Infant milks in the first year of life
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Melissa Little

Msc RD, Pediatric and Antenatal Dietician. She is a spokesperson for the British Dietetics Association on TV and in print. Member of the parliamentary group for a Fit and Healthy Childhood at Westminster for the UK Government.
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Introducing solids

Hard finger food and soft finger food for babies

If you introduce solids at around 6 months your baby will be developmentally ready for finger foods. It is recommended that babies are offered a variety of soft finger foods to start with, so he can have some fun feeding himself. Move onto different textures of finger foods as he gets more confident.
Video Tutorial
In Short
Finger foods allow your baby to learn and play with her food, she can get messy, she can rub it in her hair and her face, sniff it, spit it out. It’s okay, it’s all part of her experience of learning about food.

Finger foods for babies

If you introduce solids at around 6 months your baby will be developmentally ready for finger foods. It is recommended that babies are offered a variety of soft finger foods to start with, so he can have some fun feeding himself. Move onto different textures of finger foods as he gets more confident. Finger foods allow your baby to learn and play with her food, she can get messy, she can rub it in her hair and her face, sniff it, spit it out. It’s okay, it’s all part of her experience of learning about food.

Soft finger foods

From 6 months offer soft finger foods. These can be things like:

  • Boiled or steamed vegetables cooled and cut into fingers e.g. very soft carrots, pieces of squash, courgettes, parsnip, green beans, potato, sweet potato, squash
  • Soft fruit and vegetables that can just be prepared and sliced: avocado, banana, berries, soft peaches or melons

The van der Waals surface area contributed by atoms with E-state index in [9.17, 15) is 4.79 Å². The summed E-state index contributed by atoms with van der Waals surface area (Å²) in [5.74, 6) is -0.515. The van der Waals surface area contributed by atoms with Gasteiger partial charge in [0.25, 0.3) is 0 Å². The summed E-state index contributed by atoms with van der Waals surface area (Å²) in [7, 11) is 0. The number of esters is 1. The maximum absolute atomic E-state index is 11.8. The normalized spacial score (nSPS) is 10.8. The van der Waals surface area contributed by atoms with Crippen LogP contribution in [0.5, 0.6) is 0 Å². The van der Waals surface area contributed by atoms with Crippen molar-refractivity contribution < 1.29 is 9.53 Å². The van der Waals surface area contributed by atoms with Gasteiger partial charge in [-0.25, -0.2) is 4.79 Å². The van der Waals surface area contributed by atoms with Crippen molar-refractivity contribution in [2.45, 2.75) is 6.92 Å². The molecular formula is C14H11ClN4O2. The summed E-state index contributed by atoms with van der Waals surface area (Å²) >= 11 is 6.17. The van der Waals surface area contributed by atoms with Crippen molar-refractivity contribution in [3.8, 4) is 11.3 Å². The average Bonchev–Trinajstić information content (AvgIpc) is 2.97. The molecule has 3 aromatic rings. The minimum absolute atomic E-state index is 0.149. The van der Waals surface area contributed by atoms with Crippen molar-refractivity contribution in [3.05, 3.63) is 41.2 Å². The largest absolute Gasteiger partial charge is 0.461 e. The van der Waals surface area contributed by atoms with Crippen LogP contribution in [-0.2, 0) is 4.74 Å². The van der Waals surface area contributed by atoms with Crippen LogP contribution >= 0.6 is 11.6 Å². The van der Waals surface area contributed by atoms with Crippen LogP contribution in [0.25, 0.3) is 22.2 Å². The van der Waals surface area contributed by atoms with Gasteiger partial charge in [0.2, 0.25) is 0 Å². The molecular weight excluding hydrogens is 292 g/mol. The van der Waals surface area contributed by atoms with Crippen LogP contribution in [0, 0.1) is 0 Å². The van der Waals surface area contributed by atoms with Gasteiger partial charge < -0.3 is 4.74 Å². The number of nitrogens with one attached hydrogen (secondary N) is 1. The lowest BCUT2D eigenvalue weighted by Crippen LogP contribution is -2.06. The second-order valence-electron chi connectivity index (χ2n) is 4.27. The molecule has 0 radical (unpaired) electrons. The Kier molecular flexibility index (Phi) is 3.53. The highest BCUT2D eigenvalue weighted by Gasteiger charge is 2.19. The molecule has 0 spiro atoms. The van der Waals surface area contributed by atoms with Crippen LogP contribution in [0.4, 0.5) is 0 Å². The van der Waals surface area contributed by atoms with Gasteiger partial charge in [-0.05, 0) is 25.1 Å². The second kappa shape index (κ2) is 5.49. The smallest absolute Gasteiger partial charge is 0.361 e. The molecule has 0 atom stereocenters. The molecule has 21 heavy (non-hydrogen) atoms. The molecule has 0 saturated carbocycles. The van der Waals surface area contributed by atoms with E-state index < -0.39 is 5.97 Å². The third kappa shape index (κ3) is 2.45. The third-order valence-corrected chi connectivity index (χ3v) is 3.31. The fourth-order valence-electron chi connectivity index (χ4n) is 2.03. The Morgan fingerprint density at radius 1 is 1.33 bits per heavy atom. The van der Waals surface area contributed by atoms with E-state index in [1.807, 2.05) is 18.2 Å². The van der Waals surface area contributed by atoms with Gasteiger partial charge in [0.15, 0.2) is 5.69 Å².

• Pieces of hard boiled egg (egg and white both cooked until they are hard), pieces of tofu, soft pieces of fish (make sure there are no bones)
Allergic reactions

Rarely babies will have an adverse reaction to a food. Reactions can include a rash, lip swelling, vomiting or your baby being unable to breathe.

Hard finger foods

If your baby is doing well with soft finger foods you can progress on to finger foods of different textures, shapes, and sizes.

These can be things like:

  • Raw washed vegetables such as cucumber sticks, pieces of tomato, slices of pepper, fingers of carrot, mange tout, green beans, steamed broccoli florets.
  • Toast fingers, breadsticks, rice cakes, cooked pasta pieces
  • Soft well cooked pieces of meat and fish
  • Raw fruit such as watermelon, mango, pineapple, and kiwi.
Choking versus gagging on food

You might be concerned your baby will choke on finger foods and you won’t know what to do. It’s unlikely but it’s important that you know emergency first aid procedures.

The gag reflex of babies is very far forward in their mouth. So, babies will often cough, they’ll split things up, but it doesn’t mean they’re choking. Gagging is their way of preventing themselves from choking. The gag reflex is more developed by 6 months, meaning babies of this age are more developmentally ready to manage food.

However, the gag reflex isn’t perfect and babies can still choke on food. So, to be on the safe side cut up high choking hazard food, such as spherical foods (cherry tomatoes, grapes, blueberries). To do this, you chop them in half or quarters.

Avoid whole nuts, until your child is five years old as they are a high choking risk. Finely chopped nuts or nut butter can be safely given.

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DISCLAIMER
This article is for information only and should not be used for the diagnosis or treatment of medical conditions. Essential Parent has used all reasonable care in compiling the information from leading experts and institutions but makes no warranty as to its accuracy. Consult a doctor or other health care professional for diagnosis and treatment of medical conditions. For details click here.